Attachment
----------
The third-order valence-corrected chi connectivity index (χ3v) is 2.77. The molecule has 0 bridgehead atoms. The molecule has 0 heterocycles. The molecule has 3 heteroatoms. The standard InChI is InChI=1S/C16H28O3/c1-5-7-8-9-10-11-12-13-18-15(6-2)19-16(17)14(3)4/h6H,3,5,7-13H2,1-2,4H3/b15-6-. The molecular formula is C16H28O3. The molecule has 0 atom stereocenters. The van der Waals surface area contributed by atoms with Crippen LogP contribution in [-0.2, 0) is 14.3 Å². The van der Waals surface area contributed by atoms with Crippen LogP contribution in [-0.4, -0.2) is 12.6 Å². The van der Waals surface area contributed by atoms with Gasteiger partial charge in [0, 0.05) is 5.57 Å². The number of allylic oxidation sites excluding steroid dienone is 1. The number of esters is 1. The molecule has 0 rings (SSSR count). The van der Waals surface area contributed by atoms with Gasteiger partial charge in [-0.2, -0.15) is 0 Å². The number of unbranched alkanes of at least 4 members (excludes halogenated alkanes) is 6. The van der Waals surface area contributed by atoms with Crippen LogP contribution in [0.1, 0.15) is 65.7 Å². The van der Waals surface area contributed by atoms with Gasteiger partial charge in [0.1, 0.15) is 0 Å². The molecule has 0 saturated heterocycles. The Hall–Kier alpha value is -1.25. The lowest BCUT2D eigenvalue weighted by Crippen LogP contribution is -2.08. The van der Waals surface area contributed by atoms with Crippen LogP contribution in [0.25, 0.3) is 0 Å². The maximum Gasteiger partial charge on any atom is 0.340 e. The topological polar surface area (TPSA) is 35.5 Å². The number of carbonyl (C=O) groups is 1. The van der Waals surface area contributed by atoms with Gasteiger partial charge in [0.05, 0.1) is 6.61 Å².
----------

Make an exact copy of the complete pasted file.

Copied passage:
The third-order valence-corrected chi connectivity index (χ3v) is 2.77. The molecule has 0 bridgehead atoms. The molecule has 0 heterocycles. The molecule has 3 heteroatoms. The standard InChI is InChI=1S/C16H28O3/c1-5-7-8-9-10-11-12-13-18-15(6-2)19-16(17)14(3)4/h6H,3,5,7-13H2,1-2,4H3/b15-6-. The molecular formula is C16H28O3. The molecule has 0 atom stereocenters. The van der Waals surface area contributed by atoms with Crippen LogP contribution in [-0.2, 0) is 14.3 Å². The van der Waals surface area contributed by atoms with Crippen LogP contribution in [-0.4, -0.2) is 12.6 Å². The van der Waals surface area contributed by atoms with Gasteiger partial charge in [0, 0.05) is 5.57 Å². The number of allylic oxidation sites excluding steroid dienone is 1. The number of esters is 1. The molecule has 0 rings (SSSR count). The van der Waals surface area contributed by atoms with Gasteiger partial charge in [-0.2, -0.15) is 0 Å². The number of unbranched alkanes of at least 4 members (excludes halogenated alkanes) is 6. The van der Waals surface area contributed by atoms with Crippen LogP contribution in [0.1, 0.15) is 65.7 Å². The van der Waals surface area contributed by atoms with Gasteiger partial charge in [0.1, 0.15) is 0 Å². The molecule has 0 saturated heterocycles. The Hall–Kier alpha value is -1.25. The lowest BCUT2D eigenvalue weighted by Crippen LogP contribution is -2.08. The van der Waals surface area contributed by atoms with Crippen LogP contribution in [0.25, 0.3) is 0 Å². The maximum Gasteiger partial charge on any atom is 0.340 e. The topological polar surface area (TPSA) is 35.5 Å². The number of carbonyl (C=O) groups is 1. The van der Waals surface area contributed by atoms with Gasteiger partial charge in [0.05, 0.1) is 6.61 Å².